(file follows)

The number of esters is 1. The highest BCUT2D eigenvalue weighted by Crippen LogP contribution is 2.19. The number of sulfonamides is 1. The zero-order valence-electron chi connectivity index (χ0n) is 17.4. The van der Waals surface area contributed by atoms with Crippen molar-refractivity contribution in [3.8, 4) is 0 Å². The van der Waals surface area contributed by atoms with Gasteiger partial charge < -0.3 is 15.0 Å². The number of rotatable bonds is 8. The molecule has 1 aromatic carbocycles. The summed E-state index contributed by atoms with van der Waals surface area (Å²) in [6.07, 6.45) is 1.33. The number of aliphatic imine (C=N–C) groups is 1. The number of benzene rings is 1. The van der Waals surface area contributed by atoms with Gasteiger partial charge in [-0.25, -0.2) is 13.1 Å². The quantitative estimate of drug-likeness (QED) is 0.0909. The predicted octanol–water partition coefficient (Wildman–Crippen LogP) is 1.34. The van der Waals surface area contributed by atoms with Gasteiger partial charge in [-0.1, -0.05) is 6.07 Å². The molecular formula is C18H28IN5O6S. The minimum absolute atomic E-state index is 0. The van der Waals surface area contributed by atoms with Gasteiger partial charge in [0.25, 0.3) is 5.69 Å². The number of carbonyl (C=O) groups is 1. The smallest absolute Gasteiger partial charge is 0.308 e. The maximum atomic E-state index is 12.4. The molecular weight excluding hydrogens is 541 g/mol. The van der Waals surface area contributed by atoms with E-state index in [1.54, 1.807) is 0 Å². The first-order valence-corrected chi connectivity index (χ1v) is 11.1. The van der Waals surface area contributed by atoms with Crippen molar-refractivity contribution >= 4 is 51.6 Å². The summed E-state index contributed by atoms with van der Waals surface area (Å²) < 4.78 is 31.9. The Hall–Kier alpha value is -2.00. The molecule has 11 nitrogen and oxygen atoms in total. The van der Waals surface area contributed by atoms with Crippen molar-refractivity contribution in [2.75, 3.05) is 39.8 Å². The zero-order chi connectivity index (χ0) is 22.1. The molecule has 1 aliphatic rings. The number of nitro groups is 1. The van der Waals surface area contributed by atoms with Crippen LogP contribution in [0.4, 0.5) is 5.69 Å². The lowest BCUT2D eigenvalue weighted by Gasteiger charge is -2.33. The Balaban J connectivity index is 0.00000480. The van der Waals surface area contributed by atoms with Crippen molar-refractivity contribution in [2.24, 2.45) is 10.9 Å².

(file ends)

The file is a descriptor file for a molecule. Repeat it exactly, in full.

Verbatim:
The number of esters is 1. The highest BCUT2D eigenvalue weighted by Crippen LogP contribution is 2.19. The number of sulfonamides is 1. The zero-order valence-electron chi connectivity index (χ0n) is 17.4. The van der Waals surface area contributed by atoms with Crippen molar-refractivity contribution in [3.8, 4) is 0 Å². The van der Waals surface area contributed by atoms with Gasteiger partial charge < -0.3 is 15.0 Å². The number of rotatable bonds is 8. The molecule has 1 aromatic carbocycles. The summed E-state index contributed by atoms with van der Waals surface area (Å²) in [6.07, 6.45) is 1.33. The number of aliphatic imine (C=N–C) groups is 1. The number of benzene rings is 1. The van der Waals surface area contributed by atoms with Gasteiger partial charge in [-0.25, -0.2) is 13.1 Å². The quantitative estimate of drug-likeness (QED) is 0.0909. The predicted octanol–water partition coefficient (Wildman–Crippen LogP) is 1.34. The van der Waals surface area contributed by atoms with Gasteiger partial charge in [-0.1, -0.05) is 6.07 Å². The molecular formula is C18H28IN5O6S. The minimum absolute atomic E-state index is 0. The van der Waals surface area contributed by atoms with Gasteiger partial charge in [0.25, 0.3) is 5.69 Å². The number of carbonyl (C=O) groups is 1. The smallest absolute Gasteiger partial charge is 0.308 e. The maximum atomic E-state index is 12.4. The molecular weight excluding hydrogens is 541 g/mol. The van der Waals surface area contributed by atoms with E-state index in [1.54, 1.807) is 0 Å². The first-order valence-corrected chi connectivity index (χ1v) is 11.1. The van der Waals surface area contributed by atoms with Crippen molar-refractivity contribution >= 4 is 51.6 Å². The summed E-state index contributed by atoms with van der Waals surface area (Å²) < 4.78 is 31.9. The Hall–Kier alpha value is -2.00. The molecule has 11 nitrogen and oxygen atoms in total. The van der Waals surface area contributed by atoms with Crippen molar-refractivity contribution in [2.75, 3.05) is 39.8 Å². The zero-order chi connectivity index (χ0) is 22.1. The molecule has 1 aliphatic rings. The number of nitro groups is 1. The van der Waals surface area contributed by atoms with Crippen LogP contribution in [0.4, 0.5) is 5.69 Å². The lowest BCUT2D eigenvalue weighted by Gasteiger charge is -2.33. The Balaban J connectivity index is 0.00000480. The van der Waals surface area contributed by atoms with Crippen molar-refractivity contribution in [2.24, 2.45) is 10.9 Å².